‘Neverland’ TV review: The long story of how Peter became Pan
It’s become something of a holiday tradition — every couple of years, Syfy turns out a star-studded prequel to a beloved children’s story — “Tin Man” in 2007, “Alice " in 2009. This time, it’s J.M. Barrie’s “Peter Pan” that goes through the mirror darkly in “Neverland,” a cleverly conceived, at times visually lovely, but criminally long imagining of how Peter became Pan.
It’s difficult to imagine a more oft-told tale than “Peter Pan,” which, in recent memory has been made into two live action films (“Hook,” “Peter Pan”), and a newly conceived stage adaptation, while its factual origins (“Finding Neverland”) served as an Oscar vehicle for Johnny Depp.
Prequels are always a dangerous business, but writer-director Nick Willing starts off with great promise, introducing us to a sleeker, silvery version of Tinker Bell (voiced by Keira Knightley) in a far-off fantastic land before showing us Peter (Charlie Rowe), the Artful Dodger-like leader of a group of pickpockets in Victorian London.
Borrowing unapologetically from Charles Dickens, Willing has also given the boys a Fagin-like mentor — Jimmy Hook, played by the astonishingly versatile Rhys Ifans (“Notting Hill,” “Pirate Radio”). He does his level best to keep “Neverland” from collapsing into a low-rent fantasy mash-up, and he is aided at certain points by Anna Friel, who plays a deliciously bad pirate queen named Elizabeth Bonny, with Bob Hoskins reprising his “Hook” role as her sidekick Smee. But their performances are quickly overwhelmed by the cumbersome length and weight of the production.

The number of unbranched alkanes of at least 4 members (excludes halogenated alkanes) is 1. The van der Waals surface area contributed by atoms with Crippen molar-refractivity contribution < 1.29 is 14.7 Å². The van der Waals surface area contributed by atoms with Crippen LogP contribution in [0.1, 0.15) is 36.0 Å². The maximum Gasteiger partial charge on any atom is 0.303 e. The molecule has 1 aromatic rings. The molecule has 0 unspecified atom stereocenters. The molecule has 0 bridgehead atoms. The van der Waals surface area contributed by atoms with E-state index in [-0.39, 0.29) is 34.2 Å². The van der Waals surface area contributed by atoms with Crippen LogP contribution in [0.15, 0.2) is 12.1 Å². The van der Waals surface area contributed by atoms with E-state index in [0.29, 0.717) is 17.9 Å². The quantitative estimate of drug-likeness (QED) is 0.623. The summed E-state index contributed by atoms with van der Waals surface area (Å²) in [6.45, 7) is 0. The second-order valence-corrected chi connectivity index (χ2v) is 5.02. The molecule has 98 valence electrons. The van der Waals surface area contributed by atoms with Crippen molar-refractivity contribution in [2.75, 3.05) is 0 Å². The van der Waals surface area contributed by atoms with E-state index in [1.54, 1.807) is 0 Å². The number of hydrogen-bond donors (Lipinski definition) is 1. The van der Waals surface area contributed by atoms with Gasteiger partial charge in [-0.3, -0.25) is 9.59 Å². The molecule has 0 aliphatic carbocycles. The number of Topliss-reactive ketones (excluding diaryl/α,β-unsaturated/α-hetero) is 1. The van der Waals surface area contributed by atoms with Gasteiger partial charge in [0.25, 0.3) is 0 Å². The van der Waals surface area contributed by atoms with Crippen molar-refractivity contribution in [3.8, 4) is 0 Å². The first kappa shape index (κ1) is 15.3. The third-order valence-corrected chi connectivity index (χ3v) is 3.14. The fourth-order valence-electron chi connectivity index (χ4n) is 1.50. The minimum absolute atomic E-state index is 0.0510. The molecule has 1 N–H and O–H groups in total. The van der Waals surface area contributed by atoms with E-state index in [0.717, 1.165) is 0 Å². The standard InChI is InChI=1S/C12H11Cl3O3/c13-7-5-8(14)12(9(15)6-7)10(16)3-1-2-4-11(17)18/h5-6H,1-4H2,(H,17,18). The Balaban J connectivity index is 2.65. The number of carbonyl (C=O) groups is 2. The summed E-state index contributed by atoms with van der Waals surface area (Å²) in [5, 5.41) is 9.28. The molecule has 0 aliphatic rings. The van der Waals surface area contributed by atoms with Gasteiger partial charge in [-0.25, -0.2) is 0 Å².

Neverland turns out to be the place where the four corners of the universe meet, populated by tree spirits and humans who have stumbled in at different points in history via a magical orb — Bonny and her pirate band, Tiger Lilly (Q’orianka Kilcher) and her tribe and finally Peter, Hook and their gang.
Having discovered the mineral dust that makes the tree spirits fly (pixie dust to Pan purists), the pirates are determined to find its source. When Hook realizes he could take some back to his own time, “Neverland” enters the realm of eco-fantasy, in which the forces of the industrialized, modern world are pitted against the agrarian types, here the Indians and the tree spirits.
All of which is fine too, as are the various relationship subplots. Unfortunately, what should have been two hours is closer to four, giving the viewer far too much time to notice the repetitive nature of the scenes and the cinematic mimicry of “The Lord of the Rings,” which makes “Neverland” seem worse.
It’s too bad because there are some wonderful moments — Peter’s need for Hook to be good is genuinely moving, and Friel’s villainy is first-class. I can’t say I bought Knightley as tree spirit, but the various lost boys were fine and fun and touching. Unfortunately, Syfy decided the back story to “Peter Pan” should somehow be bigger than the original, and though you can tweak, or retell to your heart’s content, it never pays to try to outshine a masterpiece.
When: Part 1, Sunday 9 p.m.; Part 2, Monday 9 p.m.
Rating: TV-PG-LSV (may be unsuitable for young children with advisories for coarse language, sex and violence)
Get our daily Entertainment newsletter
Get the day's top stories on Hollywood, film, television, music, arts, culture and more.
You may occasionally receive promotional content from the Los Angeles Times.